During the last 3 months, 11.8% (58) of the houses had GI problems, among which 37.9% (22) of the houses affected by GI problems had overcrowding. Nearly half of the affected houses (48.3%) belong to class 2 socioeconomic status and more the half of the affected houses (55.2%) are kutcha houses. Majority of the houses affected by GI problem throw their domestic waste in open land near their home (70.7%) and don't have proper toilet facility (81.03%). Around 56.9% of the affected houses use pipe water for drinking purpose. Most of the affected houses does not boil their water before drinking (65.5%) and consume non chlorinated water (81%). About fifty percent of the affected households don't wash their hands before eating. (Table.2)

Table 2: Distribution of GI symptoms among the households (N=492)
Households affected by GI problems in the past three months Total p value
Yes N (%) No N (%) N (%)
Overcrowding
Yes 22(37.9) 208(47.9) 230(46.7) 0.152
No 36(62.1) 226(52.1) 262(53.3)
Socio-economic status
Class 1 11(19.0) 87(20.0) 98(19.9) 0.775
Class 2 28(48.3) 216(49.8) 244(49.6)
Class 3 11(19.0) 79(18.2) 90(18.3)
Class 4 8(13.8) 44(10.1) 52(10.6)
Class 5 0(0.0) 8(1.8) 8(1.6)
Type of house
Kutcha 32(55.2) 209(48.2) 241(49.0) 0.459
Seml-pucca 12(20.7) 86(19.8) 98(19.9)
Pucca 14(24.1) 139(32.0) 153(31.1)
Method of solid waste disposal
Throwing in open 41(70.7) 2 97(68.4) 338(68.7) 0.348
Open pits 13(22.4) 92(21.2) 105(21.3)
Closed pits 2(3.4) 6(1.4) 8(1.6)
Others 2(3.4) 39(9.0) 41(8.3)
Toilet facility in houses
Yes 11(18.47) 143(32.95) 154(31.3) 0.031
No 47(81.03) 291(67.05) 338(68.7)
Drinking water source used
Bone well 4(6.9) 46(10.6) 50(10.2) 0.042
Hand pump 15(25.9) 65(15.0) 80(16.3)
Pipe water 33(56.9) 259(59.7) 292(59.3)
Dug well 3(5.2) 32(7.4) 35(7.1)
Others 2(3.4) 15(35) 17(3.5)
Bone well & Hand pump 0(0.0) 1(0.2) 1(0.2)
Bone well & Pipe water 1(1.7) 0(0.0) 1(0.2)
Hand pump & Pipe water 0(0.0) 16(3.7) 16(3.3)
Boiling water before drinking
Yes 20(34.48) 210(48.39) 230(46.75) 0.046
No 38(65.52) 224(51.61) 262(53.25)
Consumption of chlorinated water
Yes 11(18.97) 164(37.79) 175(35.57) 0.004
No 47(81.03) 2 70(62.21) 317(64.43)
Washing hands before eating
Yes 28(48.26) 429(98.85) 457(92.9) 0.000
No 30(51.72) 5(1.15) 35(7.11)
Total 58(100) 434(100) 492(100)

*Fisher's exact test applied

Discussion:

In our study, among 492 households, 58 household members had GI problems in the past three months which contributes to 11.8% of the study population. In our study, 64.4% household members don't consume chlorinated water, which is most likely to cause GI problems. Sathe PV et al conducted a study which shows that 9,000 individuals among a population of 1, 35, 000 individuals had GI problems due to consumption of non-chlorinated water.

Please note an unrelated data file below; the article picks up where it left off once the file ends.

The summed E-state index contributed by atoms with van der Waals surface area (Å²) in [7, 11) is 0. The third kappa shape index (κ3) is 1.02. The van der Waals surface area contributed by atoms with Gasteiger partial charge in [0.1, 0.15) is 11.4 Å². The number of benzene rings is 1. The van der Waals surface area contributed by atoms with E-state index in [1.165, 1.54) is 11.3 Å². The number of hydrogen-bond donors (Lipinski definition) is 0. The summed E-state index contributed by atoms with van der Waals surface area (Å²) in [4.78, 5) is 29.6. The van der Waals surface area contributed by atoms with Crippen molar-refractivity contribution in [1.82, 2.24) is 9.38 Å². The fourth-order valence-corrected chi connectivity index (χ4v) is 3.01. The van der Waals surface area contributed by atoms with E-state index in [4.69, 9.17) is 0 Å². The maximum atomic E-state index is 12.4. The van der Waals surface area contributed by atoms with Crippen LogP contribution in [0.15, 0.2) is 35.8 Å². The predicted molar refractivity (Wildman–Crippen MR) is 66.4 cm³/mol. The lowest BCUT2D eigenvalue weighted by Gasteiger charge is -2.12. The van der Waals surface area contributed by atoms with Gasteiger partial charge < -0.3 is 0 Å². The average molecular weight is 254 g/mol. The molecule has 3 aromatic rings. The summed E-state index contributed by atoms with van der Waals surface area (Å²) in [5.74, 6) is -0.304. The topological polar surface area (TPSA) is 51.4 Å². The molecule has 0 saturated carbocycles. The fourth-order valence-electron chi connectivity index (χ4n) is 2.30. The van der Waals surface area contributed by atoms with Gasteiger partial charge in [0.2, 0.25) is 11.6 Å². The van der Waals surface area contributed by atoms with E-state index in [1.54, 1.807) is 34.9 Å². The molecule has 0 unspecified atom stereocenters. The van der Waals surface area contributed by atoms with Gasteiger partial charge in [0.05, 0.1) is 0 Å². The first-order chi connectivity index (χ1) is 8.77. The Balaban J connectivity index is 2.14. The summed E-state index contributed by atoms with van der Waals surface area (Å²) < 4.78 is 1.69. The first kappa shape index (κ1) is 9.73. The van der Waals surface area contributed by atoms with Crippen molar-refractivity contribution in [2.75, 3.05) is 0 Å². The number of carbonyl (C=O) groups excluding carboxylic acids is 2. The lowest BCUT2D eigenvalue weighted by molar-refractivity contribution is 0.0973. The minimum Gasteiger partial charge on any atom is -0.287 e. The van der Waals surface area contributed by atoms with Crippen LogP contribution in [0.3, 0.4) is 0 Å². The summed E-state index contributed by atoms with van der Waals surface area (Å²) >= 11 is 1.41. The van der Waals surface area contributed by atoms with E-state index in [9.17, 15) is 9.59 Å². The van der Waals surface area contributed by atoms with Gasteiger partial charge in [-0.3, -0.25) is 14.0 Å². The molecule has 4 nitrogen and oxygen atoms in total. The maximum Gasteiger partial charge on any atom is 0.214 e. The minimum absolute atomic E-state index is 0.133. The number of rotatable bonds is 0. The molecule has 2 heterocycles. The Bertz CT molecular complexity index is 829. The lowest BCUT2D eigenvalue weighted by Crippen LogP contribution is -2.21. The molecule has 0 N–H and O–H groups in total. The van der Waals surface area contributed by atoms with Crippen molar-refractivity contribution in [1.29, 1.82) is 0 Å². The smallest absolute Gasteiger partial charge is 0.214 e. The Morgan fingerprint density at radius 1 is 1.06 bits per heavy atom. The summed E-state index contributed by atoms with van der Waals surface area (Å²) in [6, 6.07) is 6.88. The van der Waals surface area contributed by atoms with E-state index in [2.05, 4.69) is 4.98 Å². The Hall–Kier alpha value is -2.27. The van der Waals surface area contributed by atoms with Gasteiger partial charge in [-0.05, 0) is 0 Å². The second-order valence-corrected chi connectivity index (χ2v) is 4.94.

A study conducted by Jacqueline Firth et al in rural South India concluded that chlorine in drinking water inactivates the bacteria and some viruses that cause water borne diseases, protects it from recontamination during storage in houses. This study emphasizes the importance of chlorination of water. In our study 51.72% of household members don't wash their hand before eating which is a risk factor for acquiring GI illness. A study conducted by Lee M et al showed that 83% of individuals have GI illness as they do not wash their hands before eating(11).

In our study, 65.52% household members don't consume boiled water which is most likely to cause water borne disease. A study conducted by Boisson et al showed that the process of boiling of drinking water can kill almost all the microorganism, even certain viruses, which help in decontamination of water(12). Based on our study, we reason out the risk factors for GI problems as, consuming non chlorinated water without boiling, not washing hands before eating, poor latrine facility and disposing waste in open space. This fact correlates with the study conducted by James Greenwell et al which concludes that GI diseases is preventable through use of safe water; adequate sanitation and most sustainable of all, simple hygienic behaviour such as hand washing with soap(13). In our study 55.7% households uses pipe water for drinking purpose and we compare this with the study conducted by M. Hussein Gasem et al, which shows similar results(14). In our study, 51.7 % of the individuals affected with GI problems don't wash their hand before eating, similar result was seen with a study conducted by Vollaard AM et al.(15)

Conclusion:

The study showed that the reported GI problems were high among the houses who consume water which is neither boiled nor chlorinated and don't wash their hands before eating, which were the most likely risk factors for having GI illness. Awareness regarding the safe drinking water and necessary for hand washing before eating should be given to the village people to improve the condition.

Acknowledgements :

The authors would like to thank the undergraduate medical students who helped in the data collection and would like to extend the thanks all the participants in the study.

Conflict of Interest:

None

Funding:

None